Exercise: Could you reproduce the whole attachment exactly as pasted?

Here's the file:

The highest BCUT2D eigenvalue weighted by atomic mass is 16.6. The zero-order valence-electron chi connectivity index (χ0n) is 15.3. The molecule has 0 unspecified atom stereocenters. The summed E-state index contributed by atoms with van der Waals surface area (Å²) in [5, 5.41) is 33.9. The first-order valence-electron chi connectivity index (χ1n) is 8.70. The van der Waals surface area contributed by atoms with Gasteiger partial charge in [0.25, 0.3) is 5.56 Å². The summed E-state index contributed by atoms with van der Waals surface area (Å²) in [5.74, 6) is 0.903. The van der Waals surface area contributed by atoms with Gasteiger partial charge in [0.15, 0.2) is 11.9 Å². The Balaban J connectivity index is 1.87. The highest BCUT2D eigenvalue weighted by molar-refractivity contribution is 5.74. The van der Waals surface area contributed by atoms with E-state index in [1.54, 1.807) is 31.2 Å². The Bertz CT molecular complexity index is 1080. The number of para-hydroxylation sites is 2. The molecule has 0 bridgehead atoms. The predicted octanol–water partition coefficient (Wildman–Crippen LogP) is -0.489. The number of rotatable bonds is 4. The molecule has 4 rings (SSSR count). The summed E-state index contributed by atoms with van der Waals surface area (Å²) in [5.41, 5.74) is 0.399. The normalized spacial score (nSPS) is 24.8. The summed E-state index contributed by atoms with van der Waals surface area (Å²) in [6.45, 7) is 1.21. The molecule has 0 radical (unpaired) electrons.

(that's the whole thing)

The highest BCUT2D eigenvalue weighted by atomic mass is 16.6. The zero-order valence-electron chi connectivity index (χ0n) is 15.3. The molecule has 0 unspecified atom stereocenters. The summed E-state index contributed by atoms with van der Waals surface area (Å²) in [5, 5.41) is 33.9. The first-order valence-electron chi connectivity index (χ1n) is 8.70. The van der Waals surface area contributed by atoms with Gasteiger partial charge in [0.25, 0.3) is 5.56 Å². The summed E-state index contributed by atoms with van der Waals surface area (Å²) in [5.74, 6) is 0.903. The van der Waals surface area contributed by atoms with Gasteiger partial charge in [0.15, 0.2) is 11.9 Å². The Balaban J connectivity index is 1.87. The highest BCUT2D eigenvalue weighted by molar-refractivity contribution is 5.74. The van der Waals surface area contributed by atoms with E-state index in [1.54, 1.807) is 31.2 Å². The Bertz CT molecular complexity index is 1080. The number of para-hydroxylation sites is 2. The molecule has 0 bridgehead atoms. The predicted octanol–water partition coefficient (Wildman–Crippen LogP) is -0.489. The number of rotatable bonds is 4. The molecule has 4 rings (SSSR count). The summed E-state index contributed by atoms with van der Waals surface area (Å²) in [5.41, 5.74) is 0.399. The normalized spacial score (nSPS) is 24.8. The summed E-state index contributed by atoms with van der Waals surface area (Å²) in [6.45, 7) is 1.21. The molecule has 0 radical (unpaired) electrons.